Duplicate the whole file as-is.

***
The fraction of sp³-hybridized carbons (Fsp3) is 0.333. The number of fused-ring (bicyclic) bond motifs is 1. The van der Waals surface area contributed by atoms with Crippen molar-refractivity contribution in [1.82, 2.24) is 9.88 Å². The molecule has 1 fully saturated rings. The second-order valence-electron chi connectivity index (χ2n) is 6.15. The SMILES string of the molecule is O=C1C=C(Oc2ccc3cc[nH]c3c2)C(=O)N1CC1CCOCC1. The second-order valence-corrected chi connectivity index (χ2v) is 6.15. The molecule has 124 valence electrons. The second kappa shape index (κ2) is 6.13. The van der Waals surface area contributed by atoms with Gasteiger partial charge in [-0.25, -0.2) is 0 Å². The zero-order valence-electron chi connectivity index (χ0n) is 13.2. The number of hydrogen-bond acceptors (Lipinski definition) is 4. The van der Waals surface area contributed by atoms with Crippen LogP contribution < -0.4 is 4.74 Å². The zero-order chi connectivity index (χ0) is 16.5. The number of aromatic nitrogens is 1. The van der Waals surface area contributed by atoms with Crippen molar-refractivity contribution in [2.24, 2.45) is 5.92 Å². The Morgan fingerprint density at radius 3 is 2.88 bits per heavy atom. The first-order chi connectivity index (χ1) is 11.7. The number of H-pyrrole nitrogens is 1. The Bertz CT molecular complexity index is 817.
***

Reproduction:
The fraction of sp³-hybridized carbons (Fsp3) is 0.333. The number of fused-ring (bicyclic) bond motifs is 1. The van der Waals surface area contributed by atoms with Crippen molar-refractivity contribution in [1.82, 2.24) is 9.88 Å². The molecule has 1 fully saturated rings. The second-order valence-electron chi connectivity index (χ2n) is 6.15. The SMILES string of the molecule is O=C1C=C(Oc2ccc3cc[nH]c3c2)C(=O)N1CC1CCOCC1. The second-order valence-corrected chi connectivity index (χ2v) is 6.15. The molecule has 124 valence electrons. The second kappa shape index (κ2) is 6.13. The van der Waals surface area contributed by atoms with Gasteiger partial charge in [-0.25, -0.2) is 0 Å². The zero-order valence-electron chi connectivity index (χ0n) is 13.2. The number of hydrogen-bond acceptors (Lipinski definition) is 4. The van der Waals surface area contributed by atoms with Crippen LogP contribution < -0.4 is 4.74 Å². The zero-order chi connectivity index (χ0) is 16.5. The number of aromatic nitrogens is 1. The van der Waals surface area contributed by atoms with Crippen molar-refractivity contribution in [2.24, 2.45) is 5.92 Å². The Morgan fingerprint density at radius 3 is 2.88 bits per heavy atom. The first-order chi connectivity index (χ1) is 11.7. The number of H-pyrrole nitrogens is 1. The Bertz CT molecular complexity index is 817.